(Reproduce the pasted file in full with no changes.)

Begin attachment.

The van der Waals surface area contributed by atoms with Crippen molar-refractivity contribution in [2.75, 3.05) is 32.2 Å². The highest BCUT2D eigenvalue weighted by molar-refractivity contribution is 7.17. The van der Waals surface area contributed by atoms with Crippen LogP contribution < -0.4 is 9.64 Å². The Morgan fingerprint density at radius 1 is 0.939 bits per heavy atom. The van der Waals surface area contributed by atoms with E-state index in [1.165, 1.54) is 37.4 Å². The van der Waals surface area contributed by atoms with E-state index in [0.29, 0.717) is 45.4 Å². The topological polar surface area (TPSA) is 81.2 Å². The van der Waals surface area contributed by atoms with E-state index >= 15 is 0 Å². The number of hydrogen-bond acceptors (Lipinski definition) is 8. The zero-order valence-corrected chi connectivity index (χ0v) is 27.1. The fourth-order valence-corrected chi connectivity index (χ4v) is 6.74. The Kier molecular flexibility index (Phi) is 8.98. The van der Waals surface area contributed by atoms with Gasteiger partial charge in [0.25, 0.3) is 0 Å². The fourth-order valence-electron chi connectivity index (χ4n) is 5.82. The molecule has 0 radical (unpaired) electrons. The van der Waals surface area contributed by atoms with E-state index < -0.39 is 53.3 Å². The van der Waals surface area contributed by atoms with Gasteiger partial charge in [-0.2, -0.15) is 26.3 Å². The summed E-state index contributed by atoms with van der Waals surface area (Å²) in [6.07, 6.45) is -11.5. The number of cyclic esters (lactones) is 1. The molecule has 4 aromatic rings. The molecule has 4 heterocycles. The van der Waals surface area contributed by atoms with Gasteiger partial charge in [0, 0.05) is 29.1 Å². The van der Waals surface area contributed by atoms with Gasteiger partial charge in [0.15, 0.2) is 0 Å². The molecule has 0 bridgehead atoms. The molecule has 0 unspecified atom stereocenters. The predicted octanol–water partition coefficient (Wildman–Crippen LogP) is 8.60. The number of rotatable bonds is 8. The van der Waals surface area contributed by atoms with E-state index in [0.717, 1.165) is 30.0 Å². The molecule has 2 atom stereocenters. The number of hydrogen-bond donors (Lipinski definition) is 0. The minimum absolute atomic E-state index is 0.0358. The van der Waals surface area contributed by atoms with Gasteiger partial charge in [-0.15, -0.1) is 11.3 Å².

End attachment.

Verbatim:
The van der Waals surface area contributed by atoms with Crippen molar-refractivity contribution in [2.75, 3.05) is 32.2 Å². The highest BCUT2D eigenvalue weighted by molar-refractivity contribution is 7.17. The van der Waals surface area contributed by atoms with Crippen LogP contribution < -0.4 is 9.64 Å². The Morgan fingerprint density at radius 1 is 0.939 bits per heavy atom. The van der Waals surface area contributed by atoms with E-state index in [1.165, 1.54) is 37.4 Å². The van der Waals surface area contributed by atoms with E-state index in [0.29, 0.717) is 45.4 Å². The topological polar surface area (TPSA) is 81.2 Å². The van der Waals surface area contributed by atoms with E-state index >= 15 is 0 Å². The number of hydrogen-bond acceptors (Lipinski definition) is 8. The zero-order valence-corrected chi connectivity index (χ0v) is 27.1. The fourth-order valence-corrected chi connectivity index (χ4v) is 6.74. The Kier molecular flexibility index (Phi) is 8.98. The van der Waals surface area contributed by atoms with Gasteiger partial charge in [0.25, 0.3) is 0 Å². The fourth-order valence-electron chi connectivity index (χ4n) is 5.82. The molecule has 0 radical (unpaired) electrons. The van der Waals surface area contributed by atoms with E-state index < -0.39 is 53.3 Å². The van der Waals surface area contributed by atoms with Gasteiger partial charge in [-0.2, -0.15) is 26.3 Å². The summed E-state index contributed by atoms with van der Waals surface area (Å²) in [6.07, 6.45) is -11.5. The number of cyclic esters (lactones) is 1. The molecule has 4 aromatic rings. The molecule has 4 heterocycles. The van der Waals surface area contributed by atoms with Gasteiger partial charge in [0, 0.05) is 29.1 Å². The van der Waals surface area contributed by atoms with Gasteiger partial charge in [0.15, 0.2) is 0 Å². The molecule has 0 bridgehead atoms. The molecule has 0 unspecified atom stereocenters. The predicted octanol–water partition coefficient (Wildman–Crippen LogP) is 8.60. The number of rotatable bonds is 8. The van der Waals surface area contributed by atoms with E-state index in [0.717, 1.165) is 30.0 Å². The molecule has 2 atom stereocenters. The number of hydrogen-bond donors (Lipinski definition) is 0. The minimum absolute atomic E-state index is 0.0358. The van der Waals surface area contributed by atoms with Gasteiger partial charge in [-0.15, -0.1) is 11.3 Å².